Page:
Oxford University graduate and Nobel Peace Prize winner, Malala Yousufzai recently appeared in an interview with former Bollywood actor, Twinkle Khanna which was part of a virtual Tweak India Summit that was organised to mark the actor-turned-author’s initiatives’ first anniversary.
The summit, which took place over one day, featured women from various fields including Vidya Balan, Tahira Kashyap, Chetna Singh Gala, Sudha Murty, Revathi Roy among others. Malala Yousufzai too was included in the list. Malala Yousufzai has taken upon herself a number of roles including an activist, student, and manages her own organisation, the Malala Fund. At the one-day summit, she took the opportunity to share her empowering story and discussed the things and people that kept her motivated, irrespective of the threats and criticism she received.
Malala Yousufzai touched on her celebrity status and how she copes with the popularity. “I was never a celebrity so I never took my fame like celebrities do. If someone appreciates me I’m grateful, and if someone wants to take a picture with me, I’m like, ‘why not?’” she said. She went back in time to recall her journey and spoke about how the Taliban had announced a blanket ban on girls and women going to schools when she was just 11-years-old. “It was announced on the FM radio by the Taliban spokesperson that from January 15, 2009, no girl could go to school.”
She then reiterated how for a woman, to be deprived of education meant that she’d be vulnerable to early marriage, sexual abuse, domestic violence and becoming a mother when she herself was a child. “It means her dreams would be taken away from her and that was the worst life I could imagine.” She then noted how that was the day she decided to start speaking out on women’s education and empowerment.
The Nobel Peace Prize winner also recalled the time she’d write blogs for BBC anonymously in order to highlight the situation, and was asked why she would take that risk despite the death threats. “I never thought that I was taking a risk because we were already living in a risk, in a conflict. Every night I’d sleep in the fear of the Taliban, because they could just knock on your door and kill anyone,” she asserted.
Twinkle Khanna, a little shocked to say the least, questioned who guided her during that time since she was only a mere age of 11. “So there must’ve been someone in your life who guided you towards that space,” she asked. “My father was my inspiration,” responded Malala. She continued, “He had five sisters and none of them could go to school. So he believed that education is empowerment for women. Like a feminist man in action, he would always pay full attention to what I said. He would tell all the elders to keep quiet when a child is speaking, instead of the other way around,” Malala recalled.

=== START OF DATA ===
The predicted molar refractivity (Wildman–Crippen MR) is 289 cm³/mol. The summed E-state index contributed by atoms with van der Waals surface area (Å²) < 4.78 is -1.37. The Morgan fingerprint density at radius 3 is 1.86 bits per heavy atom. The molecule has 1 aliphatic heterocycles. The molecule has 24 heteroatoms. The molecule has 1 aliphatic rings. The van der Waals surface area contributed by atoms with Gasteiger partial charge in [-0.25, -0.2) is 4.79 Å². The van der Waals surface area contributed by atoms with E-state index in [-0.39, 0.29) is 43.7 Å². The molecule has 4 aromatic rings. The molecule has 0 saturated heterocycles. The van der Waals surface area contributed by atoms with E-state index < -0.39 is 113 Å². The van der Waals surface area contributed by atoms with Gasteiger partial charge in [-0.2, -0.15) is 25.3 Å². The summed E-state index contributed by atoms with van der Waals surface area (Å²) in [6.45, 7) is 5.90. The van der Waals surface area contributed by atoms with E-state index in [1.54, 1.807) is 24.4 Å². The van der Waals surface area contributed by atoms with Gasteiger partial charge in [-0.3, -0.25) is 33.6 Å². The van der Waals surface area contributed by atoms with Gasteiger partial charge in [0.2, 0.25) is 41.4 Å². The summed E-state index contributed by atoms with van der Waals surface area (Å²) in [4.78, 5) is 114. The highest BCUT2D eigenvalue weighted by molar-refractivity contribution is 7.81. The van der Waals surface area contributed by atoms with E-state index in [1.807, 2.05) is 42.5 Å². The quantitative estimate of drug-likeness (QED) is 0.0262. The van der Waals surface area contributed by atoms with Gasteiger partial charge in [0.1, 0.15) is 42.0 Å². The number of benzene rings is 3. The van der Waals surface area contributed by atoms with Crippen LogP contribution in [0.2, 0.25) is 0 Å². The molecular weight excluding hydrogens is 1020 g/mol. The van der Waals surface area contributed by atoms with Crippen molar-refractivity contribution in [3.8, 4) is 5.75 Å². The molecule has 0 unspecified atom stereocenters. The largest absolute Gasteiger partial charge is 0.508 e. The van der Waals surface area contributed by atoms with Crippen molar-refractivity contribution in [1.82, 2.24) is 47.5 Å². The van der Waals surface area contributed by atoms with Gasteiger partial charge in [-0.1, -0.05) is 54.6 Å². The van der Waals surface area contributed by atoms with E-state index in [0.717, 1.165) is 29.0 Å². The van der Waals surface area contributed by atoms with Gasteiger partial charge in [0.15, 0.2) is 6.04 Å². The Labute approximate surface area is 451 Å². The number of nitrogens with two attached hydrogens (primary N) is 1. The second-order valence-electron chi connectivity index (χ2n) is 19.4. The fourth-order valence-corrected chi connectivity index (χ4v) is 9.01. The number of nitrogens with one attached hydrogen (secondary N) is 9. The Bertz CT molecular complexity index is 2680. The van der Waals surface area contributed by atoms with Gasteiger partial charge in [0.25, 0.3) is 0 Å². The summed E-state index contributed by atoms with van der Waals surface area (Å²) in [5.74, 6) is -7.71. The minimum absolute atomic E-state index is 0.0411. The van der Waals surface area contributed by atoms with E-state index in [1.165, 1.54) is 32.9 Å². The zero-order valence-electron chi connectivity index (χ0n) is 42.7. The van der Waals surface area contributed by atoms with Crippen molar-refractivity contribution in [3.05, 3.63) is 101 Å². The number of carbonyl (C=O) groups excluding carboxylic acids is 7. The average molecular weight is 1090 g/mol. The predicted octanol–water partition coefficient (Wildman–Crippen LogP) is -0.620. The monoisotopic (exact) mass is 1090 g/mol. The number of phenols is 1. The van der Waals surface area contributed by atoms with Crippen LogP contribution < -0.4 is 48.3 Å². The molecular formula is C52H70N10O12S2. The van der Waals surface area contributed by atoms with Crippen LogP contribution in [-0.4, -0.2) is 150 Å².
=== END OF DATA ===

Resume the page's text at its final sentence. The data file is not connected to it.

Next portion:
Further, the activist emphasises on how the role of men was crucial when it came to female empowerment. “The role of men is crucial for female empowerment, because that’s where the problem lies,” quipped Malala. “And he’s been making sure he proves that if you give a woman education, you not only help her but her whole community.” She also spoke on the challenges she faced for being popular at such a young age.
“Becoming well-known at a young age was challenging. I really did not have anyone to guide me, so I had to learn everything myself.” She was then asked whether world leaders were intimidated by her, to which she responded, “I’m not sure about that, but all I know is when I go meet them, I need to highlight the issues that girls are facing around the globe. And that has been challenging because some leaders are not willing to meet you because of how you may challenge them.”
And of course, Malala Yousufzai was also asked about the day she became the Nobel Peace Prize laureate. She hinted at her dedication to her own cause by pointing out how she was in school when she found out about her achievement, but refused to leave without finishing her lectures.
“My school’s deputy principal just walked into our class during my Chemistry lesson and took me out. I was worried. But she gave me the news and I was like, ‘Thankyou!’ Then she called an assembly and I gave a speech. But then I went back to my Physics class, I said I have to finish my school day and after school we did a press conference.”